I carefully picked up my daughter. I hated seeing her in any sort of discomfort and hated taking her to the doctor's or a hospital. At the hospital, I remember filling out a form where I had to explain what was wrong. I was completely unsure of what was going on. "She cannot move her arm," I wrote. I wasn't sure if it was sprained or broken. I mean I figured if it was broken, she would be screaming in pain.

After what seemed like forever, we were called back into the examination area. The nurse asked what was wrong and I replied that my daughter couldn't move her arm and I wasn't sure why. We were provided a bed and my daughter wore a miniature hospital gown. The drama gave me a sinking feeling, but my daughter still seemed fine. She was the same upbeat and carefree 2-year-old, just couldn't move her arm. The doctor conducted a quick examination and wanted to have x-rays done on her arm. "Anything to make sure she is OK," I thought to myself.

'What the hell is Nursemaid's Elbow?' I thought.

I will never forget the blood-curling screams I heard when my daughter got her x-rays done. The nurse placed my daughter's arm on a bed/table and had to adjust the way her arm was in order to get a different image. My daughter was not having it. She screamed and cried. "It's OK, baby," I told her as I held her body in place. The nurse wanted her to hold still but telling that to a toddler is easier said than done. My daughter was completely fine up until she had the x-rays.

Finally, after the scans were taken care of, we were taken to another room where a nurse examined her again.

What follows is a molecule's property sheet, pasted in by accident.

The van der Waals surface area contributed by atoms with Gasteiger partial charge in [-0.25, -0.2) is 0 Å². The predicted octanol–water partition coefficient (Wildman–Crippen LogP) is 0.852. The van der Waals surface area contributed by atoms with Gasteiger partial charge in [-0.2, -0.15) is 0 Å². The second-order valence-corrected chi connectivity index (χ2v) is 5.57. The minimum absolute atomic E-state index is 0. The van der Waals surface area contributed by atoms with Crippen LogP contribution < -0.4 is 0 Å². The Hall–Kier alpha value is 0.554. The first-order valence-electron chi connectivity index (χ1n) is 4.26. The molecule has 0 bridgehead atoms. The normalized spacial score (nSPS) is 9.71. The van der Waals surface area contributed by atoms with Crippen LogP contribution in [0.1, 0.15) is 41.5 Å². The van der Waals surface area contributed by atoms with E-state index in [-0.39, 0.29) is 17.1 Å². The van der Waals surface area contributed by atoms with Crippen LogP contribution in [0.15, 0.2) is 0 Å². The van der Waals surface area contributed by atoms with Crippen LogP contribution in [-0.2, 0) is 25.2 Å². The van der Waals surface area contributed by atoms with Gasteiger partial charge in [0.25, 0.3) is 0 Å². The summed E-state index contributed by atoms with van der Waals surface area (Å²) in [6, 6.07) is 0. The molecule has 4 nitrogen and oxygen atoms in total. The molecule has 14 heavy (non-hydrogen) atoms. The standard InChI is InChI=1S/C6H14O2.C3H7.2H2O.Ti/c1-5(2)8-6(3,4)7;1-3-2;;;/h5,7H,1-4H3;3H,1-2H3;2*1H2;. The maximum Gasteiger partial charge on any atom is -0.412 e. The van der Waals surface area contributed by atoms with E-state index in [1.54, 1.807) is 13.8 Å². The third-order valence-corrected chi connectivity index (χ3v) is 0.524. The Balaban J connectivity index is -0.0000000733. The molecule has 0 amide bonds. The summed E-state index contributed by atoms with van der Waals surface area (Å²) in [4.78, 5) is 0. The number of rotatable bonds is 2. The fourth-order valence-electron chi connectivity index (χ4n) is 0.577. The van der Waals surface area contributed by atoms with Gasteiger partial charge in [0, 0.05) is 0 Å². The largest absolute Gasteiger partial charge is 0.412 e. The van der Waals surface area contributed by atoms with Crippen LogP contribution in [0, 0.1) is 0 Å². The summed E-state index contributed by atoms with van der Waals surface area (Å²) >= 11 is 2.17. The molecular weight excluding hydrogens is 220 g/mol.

To my astonishment, my daughter was moving her arm. I was angry and happy at the same time. Was she faking it? Was this trip to the ER pointless? But I was relieved that her arm could actually move and nothing more serious appeared to be going on.

"It looks like your daughter has nursemaid's elbow," the nurse said. "What the hell is nursemaid's elbow?" I thought.

Apparently, this condition is quite common with young children. It is the name for what happens when a child's elbow is partially dislocated, and can occur from infancy up until age 6 or 7. To treat nursemaid's elbow, you need a medical professional to "reduce" the dislocation — pop the bone back in place. Yeah. I studied everything I could when I become a parent, but this was something that I never came across in any of my parenting books. How in the world did she dislocate her elbow? My memory raced with details of the days leading up to the morning when she couldn't move her arm. We went to my parent's house and I swung her around a little bit. Was that it? She was also playing in the living room and tripped and fell. Maybe it was that. I blamed myself, I blamed my parents, I blamed my husband; I blamed anyone who was near my daughter.

Photo courtesy of Kristen Cervantes

But I mostly blamed myself. I felt like the "Worst Mother of the Year" award was placed in my hands. I didn't have a speech prepared, just guilt. I wasn't watching her enough or paying close attention to how she acted after it happened.

To top it off, it appeared that when the technicians moved my daughter's arm around for the x-rays to be done, they popped her elbow back into place. All of her screaming and crying during that time suddenly made sense.

My daughter got some stickers and we were on our way home. To this day, she does not remember it happening, but it is a memory I will never forget. I realized I should always trust my motherly gut instinct and be more aware of what my daughter does. I know I can't protect her from everything, but I learned that parenting comes with many surprises and all the books and classes in the world won't prepare you for the unexpected.